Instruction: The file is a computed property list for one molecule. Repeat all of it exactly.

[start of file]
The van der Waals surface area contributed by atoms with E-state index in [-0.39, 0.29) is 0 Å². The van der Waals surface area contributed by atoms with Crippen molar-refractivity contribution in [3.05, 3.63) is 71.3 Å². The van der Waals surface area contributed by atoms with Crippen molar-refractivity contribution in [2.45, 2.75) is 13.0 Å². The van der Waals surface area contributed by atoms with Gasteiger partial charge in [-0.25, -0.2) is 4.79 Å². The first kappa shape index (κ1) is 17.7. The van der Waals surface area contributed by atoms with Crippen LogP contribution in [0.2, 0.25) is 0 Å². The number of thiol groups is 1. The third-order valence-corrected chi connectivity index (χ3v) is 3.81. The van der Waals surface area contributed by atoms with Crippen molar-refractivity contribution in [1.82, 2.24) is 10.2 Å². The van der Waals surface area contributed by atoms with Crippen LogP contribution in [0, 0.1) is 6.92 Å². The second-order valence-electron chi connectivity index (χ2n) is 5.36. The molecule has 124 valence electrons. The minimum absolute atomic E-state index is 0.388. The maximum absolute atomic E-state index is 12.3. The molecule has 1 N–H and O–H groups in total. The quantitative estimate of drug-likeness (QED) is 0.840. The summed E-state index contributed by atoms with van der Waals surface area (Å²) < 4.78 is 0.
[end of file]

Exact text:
The van der Waals surface area contributed by atoms with E-state index in [-0.39, 0.29) is 0 Å². The van der Waals surface area contributed by atoms with Crippen molar-refractivity contribution in [3.05, 3.63) is 71.3 Å². The van der Waals surface area contributed by atoms with Crippen molar-refractivity contribution in [2.45, 2.75) is 13.0 Å². The van der Waals surface area contributed by atoms with Gasteiger partial charge in [-0.25, -0.2) is 4.79 Å². The first kappa shape index (κ1) is 17.7. The van der Waals surface area contributed by atoms with Crippen LogP contribution in [0.2, 0.25) is 0 Å². The number of thiol groups is 1. The third-order valence-corrected chi connectivity index (χ3v) is 3.81. The van der Waals surface area contributed by atoms with Crippen molar-refractivity contribution in [1.82, 2.24) is 10.2 Å². The van der Waals surface area contributed by atoms with Crippen LogP contribution in [0, 0.1) is 6.92 Å². The second-order valence-electron chi connectivity index (χ2n) is 5.36. The molecule has 124 valence electrons. The minimum absolute atomic E-state index is 0.388. The maximum absolute atomic E-state index is 12.3. The molecule has 1 N–H and O–H groups in total. The quantitative estimate of drug-likeness (QED) is 0.840. The summed E-state index contributed by atoms with van der Waals surface area (Å²) < 4.78 is 0.